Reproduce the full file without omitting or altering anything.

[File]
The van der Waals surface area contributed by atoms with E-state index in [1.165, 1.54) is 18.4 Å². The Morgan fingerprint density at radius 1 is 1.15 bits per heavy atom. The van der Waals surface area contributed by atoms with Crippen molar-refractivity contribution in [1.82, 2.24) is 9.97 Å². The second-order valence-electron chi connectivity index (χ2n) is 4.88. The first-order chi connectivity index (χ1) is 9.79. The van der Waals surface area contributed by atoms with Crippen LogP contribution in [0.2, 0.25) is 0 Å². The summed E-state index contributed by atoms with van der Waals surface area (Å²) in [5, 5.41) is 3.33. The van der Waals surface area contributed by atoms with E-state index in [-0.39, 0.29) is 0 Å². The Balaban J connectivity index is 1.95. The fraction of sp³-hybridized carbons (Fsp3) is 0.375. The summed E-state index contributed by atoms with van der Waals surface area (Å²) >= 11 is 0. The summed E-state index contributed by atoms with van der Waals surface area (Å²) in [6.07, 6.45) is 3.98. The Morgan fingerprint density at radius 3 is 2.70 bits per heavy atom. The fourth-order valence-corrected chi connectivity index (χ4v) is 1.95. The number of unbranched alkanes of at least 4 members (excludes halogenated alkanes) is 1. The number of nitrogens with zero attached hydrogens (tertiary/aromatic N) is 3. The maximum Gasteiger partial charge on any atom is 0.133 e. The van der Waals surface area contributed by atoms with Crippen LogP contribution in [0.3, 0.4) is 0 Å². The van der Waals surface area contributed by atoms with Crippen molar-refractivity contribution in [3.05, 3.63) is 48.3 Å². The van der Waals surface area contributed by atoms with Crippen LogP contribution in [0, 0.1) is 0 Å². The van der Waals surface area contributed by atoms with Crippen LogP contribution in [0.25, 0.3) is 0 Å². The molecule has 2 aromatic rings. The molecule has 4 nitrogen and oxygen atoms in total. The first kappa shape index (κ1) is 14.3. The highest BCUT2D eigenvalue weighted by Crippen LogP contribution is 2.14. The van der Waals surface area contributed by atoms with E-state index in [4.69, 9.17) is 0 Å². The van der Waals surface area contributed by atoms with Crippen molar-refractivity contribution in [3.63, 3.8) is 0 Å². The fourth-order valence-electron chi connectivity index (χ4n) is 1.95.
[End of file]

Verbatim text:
The van der Waals surface area contributed by atoms with E-state index in [1.165, 1.54) is 18.4 Å². The Morgan fingerprint density at radius 1 is 1.15 bits per heavy atom. The van der Waals surface area contributed by atoms with Crippen molar-refractivity contribution in [1.82, 2.24) is 9.97 Å². The second-order valence-electron chi connectivity index (χ2n) is 4.88. The first-order chi connectivity index (χ1) is 9.79. The van der Waals surface area contributed by atoms with Crippen LogP contribution in [0.2, 0.25) is 0 Å². The summed E-state index contributed by atoms with van der Waals surface area (Å²) in [5, 5.41) is 3.33. The van der Waals surface area contributed by atoms with E-state index in [-0.39, 0.29) is 0 Å². The Balaban J connectivity index is 1.95. The fraction of sp³-hybridized carbons (Fsp3) is 0.375. The summed E-state index contributed by atoms with van der Waals surface area (Å²) >= 11 is 0. The summed E-state index contributed by atoms with van der Waals surface area (Å²) in [6.07, 6.45) is 3.98. The Morgan fingerprint density at radius 3 is 2.70 bits per heavy atom. The fourth-order valence-corrected chi connectivity index (χ4v) is 1.95. The number of unbranched alkanes of at least 4 members (excludes halogenated alkanes) is 1. The number of nitrogens with zero attached hydrogens (tertiary/aromatic N) is 3. The maximum Gasteiger partial charge on any atom is 0.133 e. The van der Waals surface area contributed by atoms with Crippen LogP contribution in [0.3, 0.4) is 0 Å². The van der Waals surface area contributed by atoms with Crippen molar-refractivity contribution in [3.05, 3.63) is 48.3 Å². The van der Waals surface area contributed by atoms with Crippen LogP contribution in [0, 0.1) is 0 Å². The van der Waals surface area contributed by atoms with Crippen LogP contribution in [0.25, 0.3) is 0 Å². The molecule has 2 aromatic rings. The molecule has 4 nitrogen and oxygen atoms in total. The first kappa shape index (κ1) is 14.3. The highest BCUT2D eigenvalue weighted by Crippen LogP contribution is 2.14. The van der Waals surface area contributed by atoms with E-state index in [4.69, 9.17) is 0 Å². The van der Waals surface area contributed by atoms with Crippen molar-refractivity contribution in [3.63, 3.8) is 0 Å². The fourth-order valence-electron chi connectivity index (χ4n) is 1.95.